I don't want to be interesting, I want to be good
-Ludwig Mies van der Rohe
Good work + good promotion = fame in architecture
Good: That is the common denominator in the two quotes above, and that is what I would like to zero in on in this note; specifically the former part of the equation "good work" which I have so endearingly engrained in the consciousness of all my long time readers.
I had a teacher in college that once told me that to be a good architect you have got to innovate; push the envelope and do something interesting or you have to go the way of Mies and raise the level of precision and craftsmanship to a level of high quality. I have always respected Mies but I also felt he was too extreme in his insistence on quality to the point that it was quite often boring for me, so I tended towards architecture that was attempting to do something interesting. My preference for interesting works however did not mean that I did not appreciate quality in craftsmanship and detail. To the contrary, for me good architecture means a combination of both.
Time and the effects of its aging was not considered here. I was disappointed but not deflated. Surely this was a fluke, BIG and JDS are arguably among the world’s most celebrated and exciting architects today.
The next stop was the VM apartments also done under PLOT. The buildings are located in a new suburban development just outside of Copenhagen called Ørestad. You can read more about it here. While on the monorail that takes you out there I saw quite a few interesting apartment buildings that caught my eyes. The area seemed recently developed and quite a lot of the buildings out there were attempting to do something interesting in some way or form. Though I did not know who the architects were, they were attention worthy and I wanted to at least go over and take a closer look. However, my time was limited and I was here to see the VM Apartments and the Mountain dwellings that I had read so much about.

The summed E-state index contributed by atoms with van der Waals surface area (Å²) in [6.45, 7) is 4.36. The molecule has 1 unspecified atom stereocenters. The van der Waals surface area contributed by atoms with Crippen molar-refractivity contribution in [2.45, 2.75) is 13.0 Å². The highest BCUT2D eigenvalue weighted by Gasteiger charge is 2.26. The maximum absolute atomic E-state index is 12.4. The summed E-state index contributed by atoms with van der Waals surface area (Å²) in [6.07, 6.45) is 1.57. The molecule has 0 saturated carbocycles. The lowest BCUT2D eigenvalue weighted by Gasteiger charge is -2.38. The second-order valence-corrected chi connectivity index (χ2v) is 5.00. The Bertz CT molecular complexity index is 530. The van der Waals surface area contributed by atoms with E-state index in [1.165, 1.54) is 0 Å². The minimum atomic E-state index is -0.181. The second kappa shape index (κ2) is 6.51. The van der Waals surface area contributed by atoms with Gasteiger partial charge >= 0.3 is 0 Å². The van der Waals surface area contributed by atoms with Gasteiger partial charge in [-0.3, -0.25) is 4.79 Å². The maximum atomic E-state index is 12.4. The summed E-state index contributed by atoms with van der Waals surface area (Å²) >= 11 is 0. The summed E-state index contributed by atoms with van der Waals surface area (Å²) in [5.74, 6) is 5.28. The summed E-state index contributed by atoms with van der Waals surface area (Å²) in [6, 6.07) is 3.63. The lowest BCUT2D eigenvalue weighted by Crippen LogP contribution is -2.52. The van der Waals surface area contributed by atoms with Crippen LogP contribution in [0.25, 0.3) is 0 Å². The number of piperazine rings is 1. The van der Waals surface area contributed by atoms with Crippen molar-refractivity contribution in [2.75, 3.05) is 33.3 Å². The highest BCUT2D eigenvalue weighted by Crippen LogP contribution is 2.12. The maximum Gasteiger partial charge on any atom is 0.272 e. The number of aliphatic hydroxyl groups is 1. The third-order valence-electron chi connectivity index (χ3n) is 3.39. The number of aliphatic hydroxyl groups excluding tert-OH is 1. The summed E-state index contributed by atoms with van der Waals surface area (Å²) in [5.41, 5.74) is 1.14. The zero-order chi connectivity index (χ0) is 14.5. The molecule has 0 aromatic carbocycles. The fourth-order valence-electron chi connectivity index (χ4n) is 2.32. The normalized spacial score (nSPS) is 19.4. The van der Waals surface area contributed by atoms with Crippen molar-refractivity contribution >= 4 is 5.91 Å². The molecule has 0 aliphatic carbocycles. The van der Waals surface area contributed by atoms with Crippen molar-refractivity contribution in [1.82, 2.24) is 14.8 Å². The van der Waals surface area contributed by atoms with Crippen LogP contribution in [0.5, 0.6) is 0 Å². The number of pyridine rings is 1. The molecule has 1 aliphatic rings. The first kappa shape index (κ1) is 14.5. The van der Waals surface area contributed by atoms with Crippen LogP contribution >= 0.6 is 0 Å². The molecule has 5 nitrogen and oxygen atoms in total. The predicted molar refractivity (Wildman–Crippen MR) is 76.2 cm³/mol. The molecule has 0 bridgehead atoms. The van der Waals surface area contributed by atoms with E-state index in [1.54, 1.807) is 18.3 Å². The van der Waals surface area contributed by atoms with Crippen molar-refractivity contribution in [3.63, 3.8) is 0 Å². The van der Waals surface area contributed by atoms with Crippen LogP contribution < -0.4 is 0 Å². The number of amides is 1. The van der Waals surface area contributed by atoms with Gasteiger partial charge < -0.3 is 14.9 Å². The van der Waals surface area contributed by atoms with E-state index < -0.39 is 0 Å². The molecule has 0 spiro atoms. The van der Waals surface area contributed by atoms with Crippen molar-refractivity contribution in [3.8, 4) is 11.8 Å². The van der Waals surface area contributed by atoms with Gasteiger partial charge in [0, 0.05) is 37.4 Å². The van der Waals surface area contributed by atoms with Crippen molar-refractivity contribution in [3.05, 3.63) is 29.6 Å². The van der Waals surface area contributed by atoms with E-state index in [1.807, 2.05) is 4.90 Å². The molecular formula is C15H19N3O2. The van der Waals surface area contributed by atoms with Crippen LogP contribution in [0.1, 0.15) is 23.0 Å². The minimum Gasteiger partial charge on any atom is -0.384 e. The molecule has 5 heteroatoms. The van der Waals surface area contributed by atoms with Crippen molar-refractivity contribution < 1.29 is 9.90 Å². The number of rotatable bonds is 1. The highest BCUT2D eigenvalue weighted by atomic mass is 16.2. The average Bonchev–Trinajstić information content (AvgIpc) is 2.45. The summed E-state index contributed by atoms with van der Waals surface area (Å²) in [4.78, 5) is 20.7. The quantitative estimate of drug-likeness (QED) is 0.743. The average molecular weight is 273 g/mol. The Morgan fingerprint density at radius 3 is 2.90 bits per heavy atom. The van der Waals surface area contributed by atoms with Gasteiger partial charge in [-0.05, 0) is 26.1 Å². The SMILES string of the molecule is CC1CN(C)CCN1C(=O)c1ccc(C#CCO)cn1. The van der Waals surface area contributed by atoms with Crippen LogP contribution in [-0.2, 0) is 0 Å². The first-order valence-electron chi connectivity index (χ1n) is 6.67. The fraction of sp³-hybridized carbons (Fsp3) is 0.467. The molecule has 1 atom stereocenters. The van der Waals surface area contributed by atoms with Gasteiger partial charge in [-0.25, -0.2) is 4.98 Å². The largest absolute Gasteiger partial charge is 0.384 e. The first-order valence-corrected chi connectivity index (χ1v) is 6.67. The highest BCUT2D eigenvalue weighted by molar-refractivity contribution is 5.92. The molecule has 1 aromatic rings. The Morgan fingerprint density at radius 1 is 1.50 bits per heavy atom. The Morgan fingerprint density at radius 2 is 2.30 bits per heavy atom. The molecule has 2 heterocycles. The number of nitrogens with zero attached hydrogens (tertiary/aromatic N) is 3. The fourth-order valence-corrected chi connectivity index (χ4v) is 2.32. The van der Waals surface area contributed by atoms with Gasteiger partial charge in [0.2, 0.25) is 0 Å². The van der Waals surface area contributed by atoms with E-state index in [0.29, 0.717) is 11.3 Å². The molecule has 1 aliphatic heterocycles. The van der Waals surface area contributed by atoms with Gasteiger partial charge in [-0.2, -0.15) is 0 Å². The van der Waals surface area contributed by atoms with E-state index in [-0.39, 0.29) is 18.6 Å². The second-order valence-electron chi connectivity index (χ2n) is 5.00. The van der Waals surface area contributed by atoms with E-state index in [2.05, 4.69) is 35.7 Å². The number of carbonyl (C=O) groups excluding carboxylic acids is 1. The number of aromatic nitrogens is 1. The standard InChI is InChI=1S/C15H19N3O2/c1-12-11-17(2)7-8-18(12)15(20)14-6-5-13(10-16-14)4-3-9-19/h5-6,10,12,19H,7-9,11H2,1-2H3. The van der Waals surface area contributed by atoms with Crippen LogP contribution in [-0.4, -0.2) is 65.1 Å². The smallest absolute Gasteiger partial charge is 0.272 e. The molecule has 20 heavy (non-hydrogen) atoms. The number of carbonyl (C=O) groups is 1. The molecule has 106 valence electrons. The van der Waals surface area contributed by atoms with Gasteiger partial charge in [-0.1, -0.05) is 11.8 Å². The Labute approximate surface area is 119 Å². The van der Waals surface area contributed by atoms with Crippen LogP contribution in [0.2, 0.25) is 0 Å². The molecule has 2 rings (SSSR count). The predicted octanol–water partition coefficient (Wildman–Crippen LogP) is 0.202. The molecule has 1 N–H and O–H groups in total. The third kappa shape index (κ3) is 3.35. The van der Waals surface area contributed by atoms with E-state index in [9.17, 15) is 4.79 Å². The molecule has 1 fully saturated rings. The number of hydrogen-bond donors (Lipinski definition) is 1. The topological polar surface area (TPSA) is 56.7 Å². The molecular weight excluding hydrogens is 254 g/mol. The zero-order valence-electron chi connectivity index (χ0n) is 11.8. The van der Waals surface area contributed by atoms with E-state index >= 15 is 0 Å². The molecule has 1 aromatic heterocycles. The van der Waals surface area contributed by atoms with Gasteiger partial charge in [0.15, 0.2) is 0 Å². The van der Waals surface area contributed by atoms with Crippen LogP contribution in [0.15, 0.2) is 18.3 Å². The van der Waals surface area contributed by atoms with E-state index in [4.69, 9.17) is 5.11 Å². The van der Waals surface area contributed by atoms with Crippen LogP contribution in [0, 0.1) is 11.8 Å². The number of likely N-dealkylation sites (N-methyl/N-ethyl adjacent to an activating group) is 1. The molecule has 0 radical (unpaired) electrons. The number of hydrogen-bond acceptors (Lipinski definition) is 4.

Little or no thought given to how the building or its materials ages and transforms as it weathers over time. The wood as you can see is already water-rotted and beginning to lose its integrity over just a few winter cycles. This demonstrates a gross lack of understanding of the properties of wood and its behavior in winter climates or capitulation to economic pressures to cut costs by using inappropriate wood sans proper finishing and correct detailing.
|Facade elements already beginning to fall apart|
Long institutional corridor with poor day lighting and fluorescent light strips glaring directly into your eyes.
I have never relay met Julian but I have met Bjarke and to be honest, he seems like a genuinely nice fellow. His personality, enthusiasm and mere force of character spits in the face of the notion that you have to be a conceited archi-speaking dick-head in order to be a successful starchitect. That's one of the major reasons I root for him and that is why I want to see him succeed.
However to continue to heap praises and accolades on these projects of his without pointing out their obvious deficiencies is to really do a disservice to architecture. It sends a message to the younger architects who take inspiration from it that this is acceptable, that this is something to strive for, not something to surpass.
After seeing these works from up close, the best conclusion I can come to is that the level of quality and craftsmanship was disappointingly shitty while the marketing and presentation of ideas was absolute genius. I am hereby disputing (or modifying) the maxim that I often touted on this blog
Now I will have to say something like this:
Good (and /or interesting) work + Good Promotion = Fame in Architecture
The one thing I now know with all certainty is that the only thing that is invariably consistent with famous architecture is just good marketing and publicity.
Liberating Minds Since August 2007